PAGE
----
The Montana Board of Environmental Review is weighing a change in the state’s rules for waterway pollution.
The proposed rule, provided for in 2015’s Senate Bill 325, would affect discharge permit holders downstream from other polluters. These firms and agencies could gain a variance from water quality standards, if they meet certain criteria.
The standard in question must be higher than the quality of the receiving water, due to human activity. The applicant would have to provide the department with a pollution minimization plan and other information.
After evaluating this application, the Department of Environmental Quality would have to submit the application to a public comment and review period, and submit it to the EPA for evaluation under the Clean Water Act. An approved variance would be reviewed every five years.
The variance could only proceed if the receiving water’s lower-than-the-standard quality “cannot reasonably be expected to be remediated during the permit term for which the variance is sought.” In effect, this means that remediation is unlikely within five years.
In this provision, Guy Alsentzer, staff attorney with Upper Missouri Waterkeeper, sees a major risk. He argued that the proposed rule allows downstream polluters “the ability to not implement any type of pollution control...simply because there’s upstream pollution that can’t be fixed in a five-year period of time.”
Alsentzer told the Daily Inter Lake it could also run afoul of the Clean Water Act, which prohibits states from adopting water quality standard (WQS) variances “if the designated use and criterion addressed by the WQS variance can be achieved by implementing technology-based effluent limits.”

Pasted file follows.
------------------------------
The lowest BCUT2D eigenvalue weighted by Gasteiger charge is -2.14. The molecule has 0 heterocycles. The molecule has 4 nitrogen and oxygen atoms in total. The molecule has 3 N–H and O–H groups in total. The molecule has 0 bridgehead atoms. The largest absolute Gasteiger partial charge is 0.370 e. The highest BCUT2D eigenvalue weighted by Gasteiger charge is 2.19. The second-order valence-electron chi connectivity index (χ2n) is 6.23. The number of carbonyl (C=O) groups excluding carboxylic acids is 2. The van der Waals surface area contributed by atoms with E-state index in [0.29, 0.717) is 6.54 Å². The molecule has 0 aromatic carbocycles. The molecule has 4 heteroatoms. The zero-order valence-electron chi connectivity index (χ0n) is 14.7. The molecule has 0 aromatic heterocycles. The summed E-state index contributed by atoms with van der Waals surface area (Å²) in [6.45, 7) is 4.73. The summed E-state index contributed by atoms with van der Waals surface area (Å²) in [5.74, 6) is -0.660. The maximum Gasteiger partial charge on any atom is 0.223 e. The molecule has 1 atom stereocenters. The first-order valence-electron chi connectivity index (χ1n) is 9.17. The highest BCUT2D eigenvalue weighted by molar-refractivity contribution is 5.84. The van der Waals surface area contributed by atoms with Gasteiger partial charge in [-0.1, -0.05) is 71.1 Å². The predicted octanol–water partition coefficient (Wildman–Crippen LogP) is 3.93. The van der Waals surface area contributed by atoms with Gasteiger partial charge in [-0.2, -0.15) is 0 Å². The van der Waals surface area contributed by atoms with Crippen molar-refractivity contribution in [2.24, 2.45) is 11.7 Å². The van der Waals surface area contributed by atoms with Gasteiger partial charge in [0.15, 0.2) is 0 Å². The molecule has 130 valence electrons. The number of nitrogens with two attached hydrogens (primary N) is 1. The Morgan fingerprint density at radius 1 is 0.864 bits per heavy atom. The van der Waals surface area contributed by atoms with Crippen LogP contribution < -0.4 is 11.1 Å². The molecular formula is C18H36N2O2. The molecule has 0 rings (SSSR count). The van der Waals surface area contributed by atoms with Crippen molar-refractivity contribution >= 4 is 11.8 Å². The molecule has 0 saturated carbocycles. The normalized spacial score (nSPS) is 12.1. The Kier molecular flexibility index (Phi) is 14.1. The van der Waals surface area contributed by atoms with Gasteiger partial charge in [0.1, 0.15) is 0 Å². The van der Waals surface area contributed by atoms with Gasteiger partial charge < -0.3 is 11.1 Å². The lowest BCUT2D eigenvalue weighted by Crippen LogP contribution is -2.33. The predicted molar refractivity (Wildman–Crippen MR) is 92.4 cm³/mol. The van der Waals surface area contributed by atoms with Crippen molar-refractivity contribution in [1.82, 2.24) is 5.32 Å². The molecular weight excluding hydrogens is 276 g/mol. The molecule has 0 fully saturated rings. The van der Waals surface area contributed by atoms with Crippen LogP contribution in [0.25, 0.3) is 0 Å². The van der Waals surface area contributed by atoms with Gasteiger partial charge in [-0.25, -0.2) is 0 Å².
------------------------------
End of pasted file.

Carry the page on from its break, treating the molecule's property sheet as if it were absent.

“Federal law sets the floor for clean water protections,” he continued. “Here it looks like Department of Environmental Quality’s rule as currently written drops below the floor of Clean Water Act protections.” He foresees a lawsuit from the feds if the rule goes through.
Jeni Garcin, public information officer with the Montana Department of Environmental Quality, told the Daily Inter Lake in an email that “the proposed new rule is applicable to dischargers with an upstream pollution source which is a result of human activity, for example, a community grappling with treating water that includes historic mining in the watershed.”
Given the number of conditions to be met, she continued, “we expect it to be applicable in only a few scenarios in Montana, and haven’t identified any in the Flathead area.”
But Waterkeeper’s Alsentzer said “we’re going to assume that everyone downstream can get a variance,” and that he was “optimistic” that the rulemaking board would change course once the Bozeman-based environmental group submits comments on the issue.
The public comment period, open until Feb. 9, comes near the end of a two-year rulemaking process that began shortly after the passage of Senate Bill 325 in the 2015 legislative session.
A copy of the rule can be found at http://deq.mt.gov/DEQAdmin/dir/legal/hearing, and rulemaking documents are available at http://deq.mt.gov/Water/WQPB/standards/SB325Rulemaking. Members of the public can submit comments to Sany Scherer, Legal Secretary at the Department of Environmental Quality. They can be sent by mail to 1520 E. Sixth Avenue, P.O. Box 200901, Helena, MT 59620-0901; fax to (406)444-4386; email to email@example.com. Comments must be sent by 5 p.m. on Feb. 9, 2018.
The Board of Environmental Review will hold a hearing on the rule on Friday, Jan. 26. It will start at 10 a.m. in Room 111 of the Metcalf Building, located at 111 East Sixth Avenue in Helena, and will include a public comment session. Garcin said that the board has no plans for a conference call or livestream of the meeting.
Reporter Patrick Reilly can be reached at firstname.lastname@example.org, or at 758-4407.